Salas urged dorm residents to cooperate more in sorting trash and recycling, to make environmental practices more effective and make his work a little easier. “In recycling I do part of the job, but the other part has to be done by the students. They need to collaborate in order for this to work, and usually they don’t,” he said.

Conolly Hall has two recycling bins in each floor, yet the amount of people that actually recycle might be around 10%, if not less. “Let’s say that there’s 50 people on each floor. Well, from those 50 only five people recycle,” Salas estimated. 

LIU Sophomore Kyle Underwood affirmed that he always recycles back home in Australia, but said he has never recycled at school because he didn’t even know the dorms had recycling bins. “If I knew there were recycling bins, I would have been recycling for the past two years, but I didn’t know,” he said. 

Underwood attributes his lack of knowledge to the fact that there are no labels near the bins signaling that they are for recycling. “There are no labels saying there are bins for recycling or for general waste,” he said. Underwood believed that a lot more students would recycle if they knew there were recycling bins. “I don’t think many students know about this, at least my other three roommates have no idea,” he said. “We chuck everything into one bin.” 

Image of Conolly Hall’s bins on the sixth floor – shows the lack of labels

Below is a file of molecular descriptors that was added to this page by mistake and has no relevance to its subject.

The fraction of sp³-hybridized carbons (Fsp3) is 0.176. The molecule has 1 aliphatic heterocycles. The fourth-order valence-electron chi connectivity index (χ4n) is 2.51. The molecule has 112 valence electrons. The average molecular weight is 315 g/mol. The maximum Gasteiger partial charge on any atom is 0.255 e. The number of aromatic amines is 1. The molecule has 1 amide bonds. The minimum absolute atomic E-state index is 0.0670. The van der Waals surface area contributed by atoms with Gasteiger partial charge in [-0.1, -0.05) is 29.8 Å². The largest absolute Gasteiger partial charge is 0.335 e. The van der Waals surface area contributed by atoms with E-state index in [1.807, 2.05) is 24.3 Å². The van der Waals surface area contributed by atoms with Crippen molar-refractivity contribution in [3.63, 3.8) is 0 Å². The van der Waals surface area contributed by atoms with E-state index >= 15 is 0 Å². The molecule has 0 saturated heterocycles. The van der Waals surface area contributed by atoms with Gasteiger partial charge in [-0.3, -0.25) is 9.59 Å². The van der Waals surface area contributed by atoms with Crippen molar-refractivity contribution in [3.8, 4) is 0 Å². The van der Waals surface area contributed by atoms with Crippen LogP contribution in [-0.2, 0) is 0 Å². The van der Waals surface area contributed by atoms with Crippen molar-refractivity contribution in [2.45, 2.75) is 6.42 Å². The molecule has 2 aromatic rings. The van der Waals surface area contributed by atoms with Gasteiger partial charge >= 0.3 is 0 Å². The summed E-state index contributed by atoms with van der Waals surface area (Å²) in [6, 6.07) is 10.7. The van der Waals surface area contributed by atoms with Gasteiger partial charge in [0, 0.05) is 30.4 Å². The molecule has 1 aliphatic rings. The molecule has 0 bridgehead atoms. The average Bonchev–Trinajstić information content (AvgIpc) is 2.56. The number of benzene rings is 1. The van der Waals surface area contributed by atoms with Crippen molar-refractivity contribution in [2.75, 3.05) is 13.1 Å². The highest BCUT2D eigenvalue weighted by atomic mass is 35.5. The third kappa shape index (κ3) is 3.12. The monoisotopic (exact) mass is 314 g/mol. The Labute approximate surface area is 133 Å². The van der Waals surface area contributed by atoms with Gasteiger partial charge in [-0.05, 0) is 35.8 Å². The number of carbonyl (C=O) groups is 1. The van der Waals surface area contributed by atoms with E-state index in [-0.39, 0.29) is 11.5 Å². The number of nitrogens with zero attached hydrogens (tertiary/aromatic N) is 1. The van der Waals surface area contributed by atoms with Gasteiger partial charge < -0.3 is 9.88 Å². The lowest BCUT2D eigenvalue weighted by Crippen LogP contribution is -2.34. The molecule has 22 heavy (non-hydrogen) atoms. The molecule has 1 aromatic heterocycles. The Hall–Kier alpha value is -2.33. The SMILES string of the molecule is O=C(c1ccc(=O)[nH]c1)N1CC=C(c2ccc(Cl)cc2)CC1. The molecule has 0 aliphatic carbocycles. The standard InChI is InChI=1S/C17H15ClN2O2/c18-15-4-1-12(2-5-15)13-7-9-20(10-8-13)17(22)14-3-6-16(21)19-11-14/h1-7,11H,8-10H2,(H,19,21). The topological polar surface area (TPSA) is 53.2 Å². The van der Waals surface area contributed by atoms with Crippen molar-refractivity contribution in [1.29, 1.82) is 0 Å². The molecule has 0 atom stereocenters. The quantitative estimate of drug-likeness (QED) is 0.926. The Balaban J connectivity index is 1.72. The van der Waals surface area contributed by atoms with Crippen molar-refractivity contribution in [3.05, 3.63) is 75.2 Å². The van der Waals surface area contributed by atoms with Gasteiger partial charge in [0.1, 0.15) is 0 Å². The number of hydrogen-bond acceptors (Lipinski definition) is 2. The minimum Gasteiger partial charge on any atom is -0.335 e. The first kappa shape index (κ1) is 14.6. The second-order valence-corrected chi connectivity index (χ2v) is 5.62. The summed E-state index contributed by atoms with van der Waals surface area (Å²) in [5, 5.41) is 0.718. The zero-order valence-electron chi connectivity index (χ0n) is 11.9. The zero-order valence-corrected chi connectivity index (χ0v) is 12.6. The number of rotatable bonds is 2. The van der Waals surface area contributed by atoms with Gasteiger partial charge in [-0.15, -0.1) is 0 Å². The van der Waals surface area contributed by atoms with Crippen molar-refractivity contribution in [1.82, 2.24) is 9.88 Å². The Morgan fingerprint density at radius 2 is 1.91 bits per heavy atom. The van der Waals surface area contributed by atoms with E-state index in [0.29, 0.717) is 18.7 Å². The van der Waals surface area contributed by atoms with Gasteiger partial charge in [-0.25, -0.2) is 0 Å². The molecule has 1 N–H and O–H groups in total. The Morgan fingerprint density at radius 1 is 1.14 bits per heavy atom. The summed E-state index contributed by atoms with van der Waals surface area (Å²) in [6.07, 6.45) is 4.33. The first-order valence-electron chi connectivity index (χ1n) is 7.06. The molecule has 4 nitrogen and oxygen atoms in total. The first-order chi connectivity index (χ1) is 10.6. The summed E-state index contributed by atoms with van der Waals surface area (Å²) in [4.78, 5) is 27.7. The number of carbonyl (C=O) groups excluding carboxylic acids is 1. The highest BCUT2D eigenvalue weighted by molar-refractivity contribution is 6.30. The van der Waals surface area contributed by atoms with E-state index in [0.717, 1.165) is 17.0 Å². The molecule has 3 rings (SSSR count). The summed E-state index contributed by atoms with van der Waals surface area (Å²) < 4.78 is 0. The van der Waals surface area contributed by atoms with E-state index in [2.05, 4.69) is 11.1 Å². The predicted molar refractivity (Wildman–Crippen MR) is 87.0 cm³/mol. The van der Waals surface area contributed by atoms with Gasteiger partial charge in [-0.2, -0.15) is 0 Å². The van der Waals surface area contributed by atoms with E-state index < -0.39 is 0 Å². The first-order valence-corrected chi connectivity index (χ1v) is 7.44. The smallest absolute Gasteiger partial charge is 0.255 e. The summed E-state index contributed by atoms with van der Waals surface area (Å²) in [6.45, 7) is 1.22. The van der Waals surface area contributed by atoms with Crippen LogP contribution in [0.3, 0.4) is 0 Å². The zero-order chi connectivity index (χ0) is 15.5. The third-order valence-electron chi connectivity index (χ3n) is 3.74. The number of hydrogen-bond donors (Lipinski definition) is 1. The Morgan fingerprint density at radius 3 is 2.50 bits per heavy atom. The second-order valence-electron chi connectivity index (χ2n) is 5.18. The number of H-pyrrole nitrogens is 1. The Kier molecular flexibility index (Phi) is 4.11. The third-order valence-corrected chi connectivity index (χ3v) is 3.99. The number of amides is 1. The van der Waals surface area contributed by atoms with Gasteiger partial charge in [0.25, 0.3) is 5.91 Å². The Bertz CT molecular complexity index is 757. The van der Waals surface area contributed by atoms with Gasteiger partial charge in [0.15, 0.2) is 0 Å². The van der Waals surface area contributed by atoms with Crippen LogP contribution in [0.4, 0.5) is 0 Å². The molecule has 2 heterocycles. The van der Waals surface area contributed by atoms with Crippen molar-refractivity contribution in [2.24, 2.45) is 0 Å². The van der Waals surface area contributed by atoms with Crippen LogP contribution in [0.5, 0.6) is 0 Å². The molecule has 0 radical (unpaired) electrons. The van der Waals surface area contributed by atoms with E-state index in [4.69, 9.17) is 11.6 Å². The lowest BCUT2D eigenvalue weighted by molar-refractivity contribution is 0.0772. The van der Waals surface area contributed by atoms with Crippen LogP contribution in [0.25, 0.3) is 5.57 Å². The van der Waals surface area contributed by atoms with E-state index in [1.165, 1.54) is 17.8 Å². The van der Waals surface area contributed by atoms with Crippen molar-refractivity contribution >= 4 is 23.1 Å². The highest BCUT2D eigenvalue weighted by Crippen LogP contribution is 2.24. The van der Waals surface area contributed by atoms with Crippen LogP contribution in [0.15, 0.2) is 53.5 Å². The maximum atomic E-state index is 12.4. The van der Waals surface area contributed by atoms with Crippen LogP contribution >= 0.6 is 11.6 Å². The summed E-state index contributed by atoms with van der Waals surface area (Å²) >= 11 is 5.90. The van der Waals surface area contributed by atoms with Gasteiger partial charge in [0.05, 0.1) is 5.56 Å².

Similarly, LIU senior Aida Gonzalez has lived in Connolly Hall for four years and did not know of the existence of the recycling bins. “How am I supposed to know there are recycling bins if there are no labels anywhere?” she said. “I feel so bad now because in all these past years I could’ve recycled numerous amounts of times and I didn’t because this institution failed to put something as simple and standard as labels on the bins,” Gonzalez exclaimed. 

Nonetheless, Underwood thought that recycling was still easier in his hometown. “For me, back home each bin is color coded, whereas here the lids are closed on the bins so you can’t see the difference between any of them,” he said. “Plus, the bins back home have photos on them of what is supposed to go where, so you know what you can or cannot put in each one of them.” 

Image taken from Google – shows how recycling bins should be color coded and labeled

Underwood said recycling is highly advertised in his hometown, making him more committed to recycle. “Here, as they don’t give enough emphasis to recycling. You don’t feel obliged to do it, or at least to do it as much,” he said.

Salas advises not only for the residents to get educated in terms of how to recycle, but also for the institution to provide an orientation to the students as many are unaware of the existence of the recycling bins. “If the Resident Assistants would provide an orientation in the floor meetings about where the recycling bins are, it would make a big difference,” Salas said.

The experienced and friendly janitor ended by saying that if the students that dorm at Connolly Hall would be given a proper orientation in terms of recycling, instead of only five people, there could be at least 25 out of 50 people recycling. “We would be helping more the environment,” he said. 

Image of Conolly Hall’s recycling bins (to the left) beside the trash bins (to the right)